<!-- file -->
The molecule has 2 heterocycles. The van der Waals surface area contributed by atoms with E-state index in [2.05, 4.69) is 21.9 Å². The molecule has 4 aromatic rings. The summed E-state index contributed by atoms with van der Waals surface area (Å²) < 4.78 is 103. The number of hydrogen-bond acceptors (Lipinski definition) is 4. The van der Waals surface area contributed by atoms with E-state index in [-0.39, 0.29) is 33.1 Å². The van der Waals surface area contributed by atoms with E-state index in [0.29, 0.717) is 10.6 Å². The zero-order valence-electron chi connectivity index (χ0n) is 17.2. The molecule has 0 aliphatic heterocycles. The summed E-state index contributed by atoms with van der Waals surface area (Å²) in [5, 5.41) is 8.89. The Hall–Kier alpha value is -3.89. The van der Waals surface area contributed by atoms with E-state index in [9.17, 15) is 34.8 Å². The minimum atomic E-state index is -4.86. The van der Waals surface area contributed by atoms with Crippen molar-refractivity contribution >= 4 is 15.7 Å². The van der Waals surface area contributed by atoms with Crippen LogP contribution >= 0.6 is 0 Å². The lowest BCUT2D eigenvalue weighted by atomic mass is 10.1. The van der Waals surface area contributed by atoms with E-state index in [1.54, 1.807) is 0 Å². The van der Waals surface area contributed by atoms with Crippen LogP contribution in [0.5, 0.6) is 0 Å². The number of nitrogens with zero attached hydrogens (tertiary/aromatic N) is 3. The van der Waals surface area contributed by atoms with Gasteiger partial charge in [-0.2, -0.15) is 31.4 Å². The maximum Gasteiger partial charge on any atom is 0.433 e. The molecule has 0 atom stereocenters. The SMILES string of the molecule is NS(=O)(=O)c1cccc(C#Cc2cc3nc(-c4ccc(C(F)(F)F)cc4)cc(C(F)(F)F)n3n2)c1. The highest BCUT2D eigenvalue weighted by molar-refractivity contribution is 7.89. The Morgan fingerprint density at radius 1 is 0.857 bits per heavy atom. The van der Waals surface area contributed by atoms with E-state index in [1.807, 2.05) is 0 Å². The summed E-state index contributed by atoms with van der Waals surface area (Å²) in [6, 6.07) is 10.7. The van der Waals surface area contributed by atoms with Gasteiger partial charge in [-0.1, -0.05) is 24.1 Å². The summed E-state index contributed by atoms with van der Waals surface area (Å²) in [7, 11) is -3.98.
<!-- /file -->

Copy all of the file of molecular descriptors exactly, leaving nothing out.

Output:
The molecule has 2 heterocycles. The van der Waals surface area contributed by atoms with E-state index in [2.05, 4.69) is 21.9 Å². The molecule has 4 aromatic rings. The summed E-state index contributed by atoms with van der Waals surface area (Å²) < 4.78 is 103. The number of hydrogen-bond acceptors (Lipinski definition) is 4. The van der Waals surface area contributed by atoms with E-state index in [-0.39, 0.29) is 33.1 Å². The van der Waals surface area contributed by atoms with E-state index in [0.29, 0.717) is 10.6 Å². The zero-order valence-electron chi connectivity index (χ0n) is 17.2. The molecule has 0 aliphatic heterocycles. The summed E-state index contributed by atoms with van der Waals surface area (Å²) in [5, 5.41) is 8.89. The Hall–Kier alpha value is -3.89. The van der Waals surface area contributed by atoms with E-state index in [9.17, 15) is 34.8 Å². The minimum atomic E-state index is -4.86. The van der Waals surface area contributed by atoms with Crippen molar-refractivity contribution >= 4 is 15.7 Å². The van der Waals surface area contributed by atoms with Crippen LogP contribution >= 0.6 is 0 Å². The lowest BCUT2D eigenvalue weighted by atomic mass is 10.1. The van der Waals surface area contributed by atoms with E-state index in [1.54, 1.807) is 0 Å². The van der Waals surface area contributed by atoms with Crippen LogP contribution in [0.5, 0.6) is 0 Å². The number of nitrogens with zero attached hydrogens (tertiary/aromatic N) is 3. The van der Waals surface area contributed by atoms with Gasteiger partial charge in [-0.2, -0.15) is 31.4 Å². The maximum Gasteiger partial charge on any atom is 0.433 e. The molecule has 0 atom stereocenters. The SMILES string of the molecule is NS(=O)(=O)c1cccc(C#Cc2cc3nc(-c4ccc(C(F)(F)F)cc4)cc(C(F)(F)F)n3n2)c1. The highest BCUT2D eigenvalue weighted by molar-refractivity contribution is 7.89. The Morgan fingerprint density at radius 1 is 0.857 bits per heavy atom. The van der Waals surface area contributed by atoms with E-state index in [1.807, 2.05) is 0 Å². The summed E-state index contributed by atoms with van der Waals surface area (Å²) in [6, 6.07) is 10.7. The van der Waals surface area contributed by atoms with Gasteiger partial charge in [-0.1, -0.05) is 24.1 Å². The summed E-state index contributed by atoms with van der Waals surface area (Å²) in [7, 11) is -3.98.